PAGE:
Victor Marswell runs a big game trapping company in Kenya. Eloise Kelly is ditched there, and an immediate attraction happens between them. Then Mr. and Mrs. Nordley show up for their ... See full summary »
C.K. Dexter-Haven, a successful popular jazz musician, lives in a mansion near his ex-wife's Tracy Lord's family estate. She is on the verge of marrying a man blander and safer than Dex, ... See full summary »
Mae Doyle comes back to her hometown a cynical woman. Her brother Joe fears that his love, fish cannery worker Peggy, may wind up like Mae. Mae marries Jerry and has a baby; she is happy but restless, drawn to Jerry's friend Earl.
A young man, morally destroyed by his parents not loving him and by the fear of being not capable to make his girlfriend happy, rises on the ledge of a building with the intention of committing suicide. A policeman makes every effort to argue him out of that. Written by
Tiziana Totaro <email@example.com>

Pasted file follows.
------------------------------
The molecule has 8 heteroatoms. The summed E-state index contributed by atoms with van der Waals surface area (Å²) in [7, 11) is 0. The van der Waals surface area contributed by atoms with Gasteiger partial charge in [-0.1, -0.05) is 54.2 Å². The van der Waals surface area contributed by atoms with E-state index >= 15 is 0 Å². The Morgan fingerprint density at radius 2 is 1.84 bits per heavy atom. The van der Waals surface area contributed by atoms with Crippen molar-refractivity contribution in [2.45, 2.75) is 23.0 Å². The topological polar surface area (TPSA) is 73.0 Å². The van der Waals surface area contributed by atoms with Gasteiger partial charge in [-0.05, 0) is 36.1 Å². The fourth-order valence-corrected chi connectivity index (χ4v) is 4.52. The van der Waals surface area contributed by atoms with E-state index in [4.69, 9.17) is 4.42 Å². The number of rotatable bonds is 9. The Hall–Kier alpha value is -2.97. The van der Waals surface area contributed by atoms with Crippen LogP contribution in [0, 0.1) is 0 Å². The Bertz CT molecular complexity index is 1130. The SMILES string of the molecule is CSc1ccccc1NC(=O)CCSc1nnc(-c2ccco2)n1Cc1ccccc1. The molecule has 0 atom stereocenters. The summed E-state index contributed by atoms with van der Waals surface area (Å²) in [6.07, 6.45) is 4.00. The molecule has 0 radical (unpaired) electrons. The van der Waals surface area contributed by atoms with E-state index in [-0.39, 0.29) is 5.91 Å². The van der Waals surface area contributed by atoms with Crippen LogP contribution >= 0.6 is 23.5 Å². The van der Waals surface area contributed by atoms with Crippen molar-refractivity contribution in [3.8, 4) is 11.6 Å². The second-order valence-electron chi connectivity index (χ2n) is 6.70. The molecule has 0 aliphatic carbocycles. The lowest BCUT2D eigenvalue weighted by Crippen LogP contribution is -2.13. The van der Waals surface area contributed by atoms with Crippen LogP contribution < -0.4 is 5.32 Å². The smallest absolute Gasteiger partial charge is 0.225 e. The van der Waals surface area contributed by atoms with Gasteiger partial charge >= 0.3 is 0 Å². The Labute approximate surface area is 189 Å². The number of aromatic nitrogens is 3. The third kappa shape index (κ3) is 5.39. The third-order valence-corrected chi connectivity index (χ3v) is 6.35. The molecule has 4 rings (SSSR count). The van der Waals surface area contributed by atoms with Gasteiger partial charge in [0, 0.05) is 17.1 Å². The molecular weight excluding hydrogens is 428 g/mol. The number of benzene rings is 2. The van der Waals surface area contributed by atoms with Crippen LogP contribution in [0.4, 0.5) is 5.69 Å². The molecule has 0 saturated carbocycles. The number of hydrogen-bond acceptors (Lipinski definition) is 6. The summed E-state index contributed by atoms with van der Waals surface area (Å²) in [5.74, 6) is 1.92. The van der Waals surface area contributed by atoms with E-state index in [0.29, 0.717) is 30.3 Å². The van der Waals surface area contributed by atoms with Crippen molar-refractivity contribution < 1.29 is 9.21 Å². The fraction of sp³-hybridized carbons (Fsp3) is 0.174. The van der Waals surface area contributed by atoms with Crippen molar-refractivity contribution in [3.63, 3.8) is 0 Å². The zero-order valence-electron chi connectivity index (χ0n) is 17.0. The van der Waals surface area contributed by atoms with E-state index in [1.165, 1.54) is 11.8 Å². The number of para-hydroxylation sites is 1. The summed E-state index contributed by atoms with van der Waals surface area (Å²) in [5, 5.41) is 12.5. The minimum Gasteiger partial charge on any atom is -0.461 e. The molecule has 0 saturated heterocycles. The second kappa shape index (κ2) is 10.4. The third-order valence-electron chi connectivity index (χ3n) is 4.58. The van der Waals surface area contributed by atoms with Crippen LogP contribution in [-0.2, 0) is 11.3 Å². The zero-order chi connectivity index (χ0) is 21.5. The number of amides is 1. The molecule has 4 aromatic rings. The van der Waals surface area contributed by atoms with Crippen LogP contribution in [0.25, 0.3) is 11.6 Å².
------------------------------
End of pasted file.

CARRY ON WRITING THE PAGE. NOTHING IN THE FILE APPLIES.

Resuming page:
Except for brief scoring under the main titles and at the film's conclusion, the film has no music. See more »
Stock rear projection footage of normally-moving motor traffic while Cosick is on ledge is not consistent with huge traffic jam shown in area surrounding hotel where he is threatening suicide leap. See more »
Ofcr. Charlie Dunnigan:
Look, I almost had him a couple of times. I - I know I can con him in if I can just get my hands on what's bothering him.
See more »
It's not about homosexuality, as film historian/commentator Foster Hirsch wants to believe. It's a noir Hamlet: "You're gonna jump, you're not gonna jump...!" "To be or not to be" is paraphrased by both Dunnigan and Dr. Strauss (Martin Gabel), but it's one of the reporters who quotes the play directly, "The lady doth protest too much." (Hirsch himself compares the cabby-scenes to a Shakespearean comic sub-plot.) Finally found John Cassavettes: he even has a small speaking part. He's the reporter "announcing" Mrs. Cosick's arrival at the hotel...on the telephone, to his paper. (The receiver obscures the lower part of his face.) Richard Basehart was in his 30's at the time. I read somewhere that Fellini told him, "If you could do '14 Hours,' you can do anything," explaining why RB was chosen to play "Il Matto" in "La Strada" ... a tight-rope walker.
10 of 13 people found this review helpful.
Was this review helpful to you?